Privacy Commissioner of Canada Releases Consultation Paper on Cloud Computing

The Officer of the Privacy Commissioner of Canada has released a consultation paper on cloud computing.

Cloud computing “describes any system where information and/or applications are stored online, allowing access to be achieved by the user via a device.”

For example, cloud computing includes:

  • storing photos online on Flickr
  • uploading videos to YouTube
  • using online applications such as Google’s Docs or Google Reader
  • Facebook or Twitter
  • using webmail like Gmail or Hotmail
  • backing up files online

The Privacy Commissioner is interested in issues such as who has jurisdiction over cloud computing, security, data intrusions, lawful access, processing and misuse of data, data permanence and data ownership.

The paper released is part of a public consultation process on the impacts of cloud computing.

Members of the public have until April 15, 2010 to send in their comments.

Cross-posted to Library Boy.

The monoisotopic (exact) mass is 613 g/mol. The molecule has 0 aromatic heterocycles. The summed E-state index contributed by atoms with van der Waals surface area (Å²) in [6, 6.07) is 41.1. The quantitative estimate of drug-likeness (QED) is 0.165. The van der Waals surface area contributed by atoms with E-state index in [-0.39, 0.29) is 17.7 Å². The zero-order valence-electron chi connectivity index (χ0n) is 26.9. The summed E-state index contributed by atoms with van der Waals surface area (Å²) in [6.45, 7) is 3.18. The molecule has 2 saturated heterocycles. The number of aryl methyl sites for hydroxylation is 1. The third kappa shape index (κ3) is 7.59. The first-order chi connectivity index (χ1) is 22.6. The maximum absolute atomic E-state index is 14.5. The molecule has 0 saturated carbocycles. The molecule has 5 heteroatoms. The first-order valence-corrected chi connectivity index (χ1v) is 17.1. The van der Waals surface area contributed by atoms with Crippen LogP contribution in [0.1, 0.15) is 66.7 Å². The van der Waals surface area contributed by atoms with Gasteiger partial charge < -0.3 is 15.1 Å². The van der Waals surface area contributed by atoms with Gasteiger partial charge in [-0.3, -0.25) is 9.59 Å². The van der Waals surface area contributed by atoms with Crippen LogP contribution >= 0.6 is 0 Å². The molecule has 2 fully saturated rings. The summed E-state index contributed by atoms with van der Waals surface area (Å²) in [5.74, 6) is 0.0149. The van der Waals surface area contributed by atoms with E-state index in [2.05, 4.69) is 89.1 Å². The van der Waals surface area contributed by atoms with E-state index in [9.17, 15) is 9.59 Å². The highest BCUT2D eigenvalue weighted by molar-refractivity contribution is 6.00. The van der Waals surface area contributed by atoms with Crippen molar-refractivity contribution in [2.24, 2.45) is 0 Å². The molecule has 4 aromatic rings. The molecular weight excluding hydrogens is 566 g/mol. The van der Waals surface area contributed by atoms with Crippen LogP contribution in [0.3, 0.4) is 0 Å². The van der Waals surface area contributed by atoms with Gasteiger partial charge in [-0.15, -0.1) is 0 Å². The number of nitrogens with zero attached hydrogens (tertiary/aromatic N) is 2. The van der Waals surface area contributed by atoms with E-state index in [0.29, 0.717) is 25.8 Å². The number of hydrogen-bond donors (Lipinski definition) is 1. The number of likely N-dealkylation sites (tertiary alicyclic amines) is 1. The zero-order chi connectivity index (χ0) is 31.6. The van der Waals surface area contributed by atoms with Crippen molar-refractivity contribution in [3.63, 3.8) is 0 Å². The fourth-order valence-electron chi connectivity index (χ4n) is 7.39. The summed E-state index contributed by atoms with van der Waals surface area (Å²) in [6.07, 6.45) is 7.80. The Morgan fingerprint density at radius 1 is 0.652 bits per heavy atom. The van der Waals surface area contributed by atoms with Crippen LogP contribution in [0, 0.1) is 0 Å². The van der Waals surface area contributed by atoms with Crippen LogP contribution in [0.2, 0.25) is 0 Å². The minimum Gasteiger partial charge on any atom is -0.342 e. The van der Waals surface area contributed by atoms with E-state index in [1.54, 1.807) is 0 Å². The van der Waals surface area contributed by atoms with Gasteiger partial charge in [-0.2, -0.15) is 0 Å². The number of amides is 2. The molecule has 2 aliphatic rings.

1. I think this is a much better definition of cloud computing:

    “Cloud computing is Internet-based computing, whereby shared resources, software and information are provided to computers and other devices on-demand, like a public utility.”

    Hotmail isn’t new, heck, neither are Flickr or Youtube. Cloud computing is different & Web 2.0 tools are getting more people to post more of their lives online.

    There are serious security issues with social networking sites. All of these sites have usage agreements that almost nobody reads. Certainly there are issues with what Google especially knows about us.

    However, it’s good to keep away from buzz words as they do cause confusion.